Photography for Photogrammetry

In aerial mapping, it's usually best to collect your images with your camera pointing straight down (nadir) in an automated grid pattern with the necessary amount of overlap. We recommend using our Skycatch Flight app if you fly DJI drones for easy mission planning and execution. If you're not using a compatible DJI drone, we recommend reviewing our data capture guidelines for more details.

However, to get a perfect 3D model of a structure or building, you'll also need to include oblique photos to capture the sides of vertical objects.

Below we've outlined three easy steps as the best method for ensuring you have the right images and coverage to generate amazing 3D models.

Step 1 - Collect a set of nadir images

To start, fly the area of interest to get a set of nadir images, using the same overlap, altitude, and grid pattern as if you were collecting imagery for an aerial map. Skycatch COMMANDER for DJI is great for this step if you have a compatible drone.

Step 2 - Collect a set of oblique images

The next step after collecting your nadir imagery is to collect oblique photos with a minimum of 60% overlap. You can do this by adjusting your camera to a 45 degree angle and fly at the same altitude as your nadir images in a circle around the structure with the camera pointing at the base of the object of interest. 

If you're flying with a DJI drone, we recommend opening up the DJI Go app and using tilt control to tilt the camera 45 degrees. It’s helpful to get more of the subject in the field of view as opposed to less so you don’t want to be too close to the object. You may need to make adjustments based on size of structure. We recommend avoiding flying closer than 20ft or farther than 100ft.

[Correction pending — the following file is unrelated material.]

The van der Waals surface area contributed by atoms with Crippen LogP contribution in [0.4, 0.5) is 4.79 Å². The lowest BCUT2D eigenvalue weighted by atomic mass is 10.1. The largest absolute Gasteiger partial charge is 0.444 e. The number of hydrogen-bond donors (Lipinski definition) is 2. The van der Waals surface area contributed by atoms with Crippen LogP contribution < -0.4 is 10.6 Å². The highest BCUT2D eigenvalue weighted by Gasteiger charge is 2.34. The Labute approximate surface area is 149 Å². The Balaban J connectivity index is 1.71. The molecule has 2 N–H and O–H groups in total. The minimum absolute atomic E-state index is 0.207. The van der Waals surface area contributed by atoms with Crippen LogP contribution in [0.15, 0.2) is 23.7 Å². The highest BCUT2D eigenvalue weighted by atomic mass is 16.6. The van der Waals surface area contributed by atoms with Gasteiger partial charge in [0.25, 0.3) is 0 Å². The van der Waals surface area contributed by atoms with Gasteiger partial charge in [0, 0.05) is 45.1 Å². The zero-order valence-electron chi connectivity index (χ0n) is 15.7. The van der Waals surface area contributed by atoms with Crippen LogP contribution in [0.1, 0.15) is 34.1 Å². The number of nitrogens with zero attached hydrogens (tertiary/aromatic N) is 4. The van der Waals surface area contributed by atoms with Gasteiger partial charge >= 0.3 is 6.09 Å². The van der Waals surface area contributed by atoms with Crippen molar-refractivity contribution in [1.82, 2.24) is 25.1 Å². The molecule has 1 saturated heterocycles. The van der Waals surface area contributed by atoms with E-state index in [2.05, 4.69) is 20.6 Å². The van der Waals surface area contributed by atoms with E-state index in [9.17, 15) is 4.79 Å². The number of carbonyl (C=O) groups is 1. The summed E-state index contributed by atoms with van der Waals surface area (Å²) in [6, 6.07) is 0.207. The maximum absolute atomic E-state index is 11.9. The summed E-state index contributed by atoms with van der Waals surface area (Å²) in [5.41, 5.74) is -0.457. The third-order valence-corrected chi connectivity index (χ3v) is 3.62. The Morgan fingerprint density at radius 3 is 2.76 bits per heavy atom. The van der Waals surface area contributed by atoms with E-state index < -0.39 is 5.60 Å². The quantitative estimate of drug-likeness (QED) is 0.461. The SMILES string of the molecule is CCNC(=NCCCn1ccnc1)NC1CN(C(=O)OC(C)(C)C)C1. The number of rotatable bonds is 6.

If the object is taller and is difficult to fit into the shot vertically, a second orbit at a higher altitude should be performed. We would recommend using a camera tilt of 60 degrees (where 0 degrees is the horizon and 90 degrees is pointing straight down). You'll want to avoid including any of the horizon or surrounding landscape in your oblique photos as this can cause suboptimal photo stitching.

Diagram showing flight plans for nadir images (1), oblique images (2), and an optional set of oblique images at a higher altitude (3)

Step 3 (optional) - Collect nadir imagery in crosshatch pattern

As an optional but very useful step, you can fly your mission area twice using the "crosshatch" method. Adding an extra nadir mission will help for areas with a large amount of vertical variation (such that doing step 2 for every vertical object would be too time-consuming).

It works like this: re-fly this area at the same overlap and altitude as your first nadir mission but adjust your mission plan so the legs of your new flight are at 90 degree angles to your first mission.

The images below illustrate this concept. We've set the first mission for a North/South orientation and the second mission for an East/West orientation, thus achieving 90-degree offset between each mission. You should now have images that you've collected in a "cross hatch" grid pattern.

North/South orientation

East/West orientation

Submit your images for processing

Login to your Skycatch account at to upload your photos for processing. Upload your nadir and oblique images together so they'll be processed together into one model. You can find further instructions here for details on how to upload your photos.

Check out and share your 3D model! 

Once your map has finished processing, you can view your model using the 3D point cloud or 3D mesh viewer directly in your web browser on your Skycatch account. You can also download your LAS or OBJ files to view in other software or apps as well!

Share your 3D mesh model by using the public share link. Public share links do not require a Skycatch account to view the model. When viewing your 3D model in the Skycatch viewer, click the "Share" button in the upper right hand corner to get the URL!

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